The reality of climate change is properly framed in potentially apocalyptic terms. Without cleaner energy, the atmosphere will keep heating, and extreme weather will be more common, disruptive and deadly. Hence the need for an “all of the above” clean-energy strategy. Yet too many environmentalists oppose hydropower and nuclear power. These energy sources have their downsides — the impact on aquatic life and nuclear waste storage among them — but if climate change is an existential threat, opposing their use doesn’t make any sense.
Archive for date: June 4th, 2019
You are now in Home Headline Media Coverage San Diego County category.
A coalition of environmental groups has sent an urgent request to the San Diego County Water Authority asking for an emergency directive to halt pumping of water from Lake Hodges which has left grebe nests with eggs “high and dry” for the third time this season. The lake is in the city of San Diego, which has advised ECM today that it is taking steps to address the problem. Grebes are famed for “dancing” across the water during mating system, drawing visitors for the spectacle. (View video of dancing grebes and a new video titled “Save the Grebe Chicks of Lake Hodges.”)
Water is a basic necessity of life, but over one million Californians lack access to clean, safe and affordable drinking water, says Gov. Gavin Newsom. Six million Californians receive their water from operators who have been fined for violating the state’s clean water laws in recent years, according to a 2018 investigation by McClatchy. “In many communities, people drink, shower, cook and wash dishes with water containing excessive amounts of pollutants, including arsenic, nitrates and uranium,” according to a Sacramento Bee story by Dale Kasler, Phillip Reese and Ryan Sabalow. Many of those affected by the lack of safe water live in poorer and more rural areas, and a big portion of those communities are here in the Central Valley.
Since 2003, Imperial Irrigation District has conserved almost 4.8 million acre feet of water, mostly through water transfers and agreements. A 1988 agreement between IID and the Metropolitan Water District of Southern California near Los Angles has amounted to 1.56 million of that amount since 2003 at the Imperial Dam.
For California bills and their sponsors, Friday was pass-or-die time in the Legislature. It’s an annual rite of spring: If on a certain date proposed bills don’t pass out of their house of origin, be it the Assembly or the Senate, they die for the year. This year, the Legislature considered a slate of new environmental policies. A bill that prohibits California from authorizing new oil and gas infrastructure on state public lands, AB 342, moved on to the Senate. A bill that would require smog checks for semitrucks, SB 210, moved on to the Assembly.
One of the perks of working in trenchless technology is the ability to get outside and get your hands dirty while safeguarding our community’s infrastructure. That holds doubly true when working in sunny southern California in November. Over the course of 23 days, San Diego County Water Authority (SDCWA) worked with PICA USA to inspect six miles of steel pipeline and ensure its underground assets can be operated safely for years to come. The SDCWA owns and operates more than 310 miles of pipeline serving the San Diego region, conveying water to 24 member agencies. The WA’s pipeline network ranges in size from 39 in. to 120 in. and is comprised of a variety of materials, including PCCP, steel, RCCP and others.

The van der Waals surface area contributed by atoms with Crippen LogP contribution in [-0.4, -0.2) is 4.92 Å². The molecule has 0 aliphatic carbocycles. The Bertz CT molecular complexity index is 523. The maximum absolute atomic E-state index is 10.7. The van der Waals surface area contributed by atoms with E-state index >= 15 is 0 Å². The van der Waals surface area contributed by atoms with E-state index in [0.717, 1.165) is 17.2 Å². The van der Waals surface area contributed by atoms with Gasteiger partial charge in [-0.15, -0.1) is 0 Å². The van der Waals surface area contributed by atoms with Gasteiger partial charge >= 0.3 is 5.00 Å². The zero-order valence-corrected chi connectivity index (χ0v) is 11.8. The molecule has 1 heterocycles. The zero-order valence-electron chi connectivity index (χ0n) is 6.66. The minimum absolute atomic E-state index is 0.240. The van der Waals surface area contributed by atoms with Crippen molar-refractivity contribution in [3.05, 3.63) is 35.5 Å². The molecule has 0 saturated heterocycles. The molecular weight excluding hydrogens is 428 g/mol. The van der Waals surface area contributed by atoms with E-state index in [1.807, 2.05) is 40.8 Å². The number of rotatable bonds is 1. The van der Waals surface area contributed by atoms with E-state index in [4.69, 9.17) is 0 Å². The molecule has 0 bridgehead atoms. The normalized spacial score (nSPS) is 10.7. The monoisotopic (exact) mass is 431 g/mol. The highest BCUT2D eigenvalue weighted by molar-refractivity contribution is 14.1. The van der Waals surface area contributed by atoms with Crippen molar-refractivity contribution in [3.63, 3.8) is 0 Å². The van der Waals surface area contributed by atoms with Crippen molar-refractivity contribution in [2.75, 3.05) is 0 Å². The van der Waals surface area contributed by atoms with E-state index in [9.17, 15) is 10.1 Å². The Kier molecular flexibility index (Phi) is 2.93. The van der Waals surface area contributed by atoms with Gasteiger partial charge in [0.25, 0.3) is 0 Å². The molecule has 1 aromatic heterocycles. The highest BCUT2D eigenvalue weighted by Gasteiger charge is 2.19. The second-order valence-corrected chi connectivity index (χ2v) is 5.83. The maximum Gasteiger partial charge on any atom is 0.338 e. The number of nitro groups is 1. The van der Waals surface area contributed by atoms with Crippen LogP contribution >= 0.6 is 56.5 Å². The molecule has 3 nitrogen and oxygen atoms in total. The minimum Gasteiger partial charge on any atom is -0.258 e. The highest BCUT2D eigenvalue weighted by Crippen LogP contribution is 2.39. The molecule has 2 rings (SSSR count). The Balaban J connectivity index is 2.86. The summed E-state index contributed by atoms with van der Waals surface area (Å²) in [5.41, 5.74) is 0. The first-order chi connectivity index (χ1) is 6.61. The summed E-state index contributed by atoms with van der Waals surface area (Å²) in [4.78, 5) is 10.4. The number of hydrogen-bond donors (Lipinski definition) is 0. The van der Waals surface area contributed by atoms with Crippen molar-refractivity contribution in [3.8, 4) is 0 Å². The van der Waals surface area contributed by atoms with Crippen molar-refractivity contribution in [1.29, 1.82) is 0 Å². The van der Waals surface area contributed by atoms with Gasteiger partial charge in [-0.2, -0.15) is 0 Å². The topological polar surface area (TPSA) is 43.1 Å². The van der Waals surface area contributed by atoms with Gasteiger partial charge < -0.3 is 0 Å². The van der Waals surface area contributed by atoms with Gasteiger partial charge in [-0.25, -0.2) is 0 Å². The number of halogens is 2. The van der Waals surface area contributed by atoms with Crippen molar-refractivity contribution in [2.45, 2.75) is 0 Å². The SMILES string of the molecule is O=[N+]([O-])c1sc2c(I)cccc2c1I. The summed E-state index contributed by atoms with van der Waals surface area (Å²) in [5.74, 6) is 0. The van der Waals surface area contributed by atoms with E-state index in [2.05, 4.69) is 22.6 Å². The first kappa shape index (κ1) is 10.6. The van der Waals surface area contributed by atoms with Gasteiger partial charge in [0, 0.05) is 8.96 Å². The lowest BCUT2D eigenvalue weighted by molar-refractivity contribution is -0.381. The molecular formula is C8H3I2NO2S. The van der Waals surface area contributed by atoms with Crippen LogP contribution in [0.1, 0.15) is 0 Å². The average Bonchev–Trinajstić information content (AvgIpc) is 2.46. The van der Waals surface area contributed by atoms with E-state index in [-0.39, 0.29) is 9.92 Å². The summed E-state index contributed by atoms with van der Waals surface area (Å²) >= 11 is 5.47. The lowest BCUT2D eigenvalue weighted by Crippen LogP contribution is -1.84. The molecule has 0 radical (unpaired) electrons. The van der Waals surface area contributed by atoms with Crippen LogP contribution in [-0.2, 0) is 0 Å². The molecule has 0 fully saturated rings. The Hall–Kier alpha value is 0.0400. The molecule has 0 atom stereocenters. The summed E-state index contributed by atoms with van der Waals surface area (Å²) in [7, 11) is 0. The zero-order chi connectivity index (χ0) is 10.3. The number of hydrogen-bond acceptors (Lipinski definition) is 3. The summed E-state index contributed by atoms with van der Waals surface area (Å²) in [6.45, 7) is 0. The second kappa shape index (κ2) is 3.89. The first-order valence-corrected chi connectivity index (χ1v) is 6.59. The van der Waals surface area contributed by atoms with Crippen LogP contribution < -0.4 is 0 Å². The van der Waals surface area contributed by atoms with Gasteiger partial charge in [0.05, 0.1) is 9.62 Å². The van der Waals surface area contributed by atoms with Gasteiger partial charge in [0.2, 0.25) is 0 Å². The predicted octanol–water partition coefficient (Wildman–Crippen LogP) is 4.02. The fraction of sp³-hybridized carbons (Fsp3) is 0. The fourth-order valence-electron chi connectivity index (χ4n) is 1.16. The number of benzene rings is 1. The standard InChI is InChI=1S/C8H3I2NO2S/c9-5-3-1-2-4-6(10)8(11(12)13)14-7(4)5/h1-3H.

About 1,000 people arrive in Texas every day. The state’s population is expected to double by 2050 to more than 50 million people, according to the Associated Press. With drought a continual threat, water is a big worry in the Lone Star State. “The state is growing so fast that we’re constantly playing catch-up when it comes to building resilient water supplies,” Robert Mace, executive director of The Meadows Center for Water and the Environment at Texas State University, told AP. “The question is: When the bad times come will there be enough water for everybody?”
When the first white settlers arrived in California’s remote eastern Owens Valley, the name given to its indigenous tribes was Paiute, or “land of flowing water” in the local language. But for more than a century, the water in the valley has flowed in just one direction: toward Los Angeles, nearly 300 miles (480 km) away. In the early 1900s, the Los Angeles Department of Water and Power (LADWP) quietly bought up broad swathes of ranchland and its associated water rights in the once-lush valley, fringed by snow-capped peaks.
This bipolar weather will have profound implications for the state’s $50 billion agriculture industry and the elaborate network of reservoirs, canals, and aqueducts that store and distribute water. A system built for irrigation and flood protection must adapt to accommodate more conservation. “The effects of climate change are necessitating wholesale changes in how water is managed in California,” the state Department of Water Resources wrote in a June, 2018 white paper.During droughts, farmers and municipalities pumped groundwater to augment sparse surface supplies. After nearly a century of heavy use, many aquifers are badly depleted.
Testimony at a recent Senate Agriculture Committee hearing on solutions to climate change focused on what farmers and ranchers are already doing to lighten their impact on the environment and improve sustainability. They also stressed that solutions must be economically feasible, and that these are difficult times for producers to invest in new conservation practices. But Tom Vilsack, president and CEO of the U.S. Dairy Export Council and former U.S. secretary of agriculture, took the conversation to another level, pointing out the opportunities that lie in sustainable practices.